health care during National Minority Health Month

In recognition of National Minority Health Month, the Centers for Medicare &
Medicaid Services, Office of Minority Health (CMS OMH) released a pair of reports
detailing the quality of care received by people enrolled in Medicare Advantage
(MA). One report compares quality of care for women and men while the other report
looks at racial and ethnic differences in health care experiences and clinical care,
among women and men. Each April, in recognition of National Minority Health Month,
CMS plans to make additional reports available online on the CMS OMH website.

“This is the first time that CMS has released Medicare Advantage data on racial and
ethnic disparities in care separately for women and men. Showing the data this way
helps us to understand the intersection between a person’s race, ethnicity, and
gender and their health care,” said Dr. Cara James, Director of the CMS Office of
Minority Health.

The first report focusing on gender revealed sizable differences in quality of
treatment for certain conditions among MA beneficiaries. In particular, women
received better treatment for chronic lung disease and rheumatoid arthritis and were
more likely than men to receive proper follow-up care after being hospitalized for a
mental health disorder. In contrast, women were less likely than men to receive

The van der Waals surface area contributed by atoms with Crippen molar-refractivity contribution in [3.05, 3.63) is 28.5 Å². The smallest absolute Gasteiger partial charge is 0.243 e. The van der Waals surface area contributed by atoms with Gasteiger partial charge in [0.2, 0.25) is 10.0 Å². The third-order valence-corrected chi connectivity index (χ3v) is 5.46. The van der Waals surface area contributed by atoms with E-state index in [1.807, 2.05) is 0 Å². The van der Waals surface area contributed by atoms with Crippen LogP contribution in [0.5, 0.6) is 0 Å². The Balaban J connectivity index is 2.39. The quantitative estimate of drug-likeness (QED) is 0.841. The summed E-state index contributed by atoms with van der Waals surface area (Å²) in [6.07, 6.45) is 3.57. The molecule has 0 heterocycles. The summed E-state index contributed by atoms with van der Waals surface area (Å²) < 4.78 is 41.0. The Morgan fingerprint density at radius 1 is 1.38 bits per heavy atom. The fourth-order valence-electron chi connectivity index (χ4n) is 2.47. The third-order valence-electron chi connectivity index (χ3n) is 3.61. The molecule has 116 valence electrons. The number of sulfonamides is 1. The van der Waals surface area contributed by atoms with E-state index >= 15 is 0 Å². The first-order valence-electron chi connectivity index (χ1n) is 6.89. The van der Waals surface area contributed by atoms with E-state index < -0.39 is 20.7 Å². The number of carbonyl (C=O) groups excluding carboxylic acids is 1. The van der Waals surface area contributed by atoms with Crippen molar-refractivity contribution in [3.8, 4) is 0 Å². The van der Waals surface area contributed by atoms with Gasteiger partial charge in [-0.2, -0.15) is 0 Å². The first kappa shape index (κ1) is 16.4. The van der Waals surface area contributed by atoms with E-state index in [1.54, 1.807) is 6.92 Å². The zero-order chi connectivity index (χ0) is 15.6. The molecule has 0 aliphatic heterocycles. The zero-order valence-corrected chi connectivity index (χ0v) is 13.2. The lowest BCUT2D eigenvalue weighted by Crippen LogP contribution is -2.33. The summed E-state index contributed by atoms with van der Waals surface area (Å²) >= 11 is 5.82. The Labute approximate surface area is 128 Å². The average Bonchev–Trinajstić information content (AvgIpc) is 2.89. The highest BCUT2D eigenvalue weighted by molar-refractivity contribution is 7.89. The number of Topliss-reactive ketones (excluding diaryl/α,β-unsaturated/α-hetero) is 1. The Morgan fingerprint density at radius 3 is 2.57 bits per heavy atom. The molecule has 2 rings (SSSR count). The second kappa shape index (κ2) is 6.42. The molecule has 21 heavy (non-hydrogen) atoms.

timely treatment for alcohol or drug dependence, and they were more likely to be
dispensed medications that are potentially harmful to people with certain medical
conditions such as dementia.

The second report on racial and ethnic group comparisons separated by gender, is a
follow-up to a November 2016 report released by CMS Office of Minority Health which
presented racial and ethnic group comparisons without stratifying by gender. The
report released today shows that disparities between Black and White MA
beneficiaries in rates of colorectal cancer screening, treatment for chronic lung
disease and acute myocardial infarction, and management of rheumatoid arthritis were
larger for men than for women.

Healthcare professionals, organizations, researchers and hospital leaders can
utilize today’s reports along with other CMS tools and resources to help raise
awareness on health disparities and develop interventions for racially and
ethnically diverse Medicare beneficiaries.

The reports were prepared in collaboration with the RAND Corporation, and are based
on an analysis of two sources of information scores received in 2014-2015 and may be
used by plans to improve health care quality and accountability for different racial
and ethnic groups by gender at the national level.

The first source is the Healthcare Effectiveness Data and Information Set (HEDIS).
HEDIS collects information from medical records and administrative data on the
technical quality of care that Medicare beneficiaries receive for a variety of
medical issues, including diabetes, cardiovascular disease, and chronic lung
disease. The second source of information is the Medicare Consumer Assessment of
Healthcare Providers and Systems (CAHPS) Survey, which is conducted annually by CMS
and focuses on the health care experiences of Medicare beneficiaries across the
nation.

The information provided by these reports are not used to evaluate care through the
Part C and D Star Ratings program and are not used for payment purposes.

The CMS Office of Minority Health welcomes your participation in promoting health
observances throughout the year to raise awareness about health issues affecting
people across our nation. Share our resources on today’s reports, prevention, health
equity, and research about health disparities.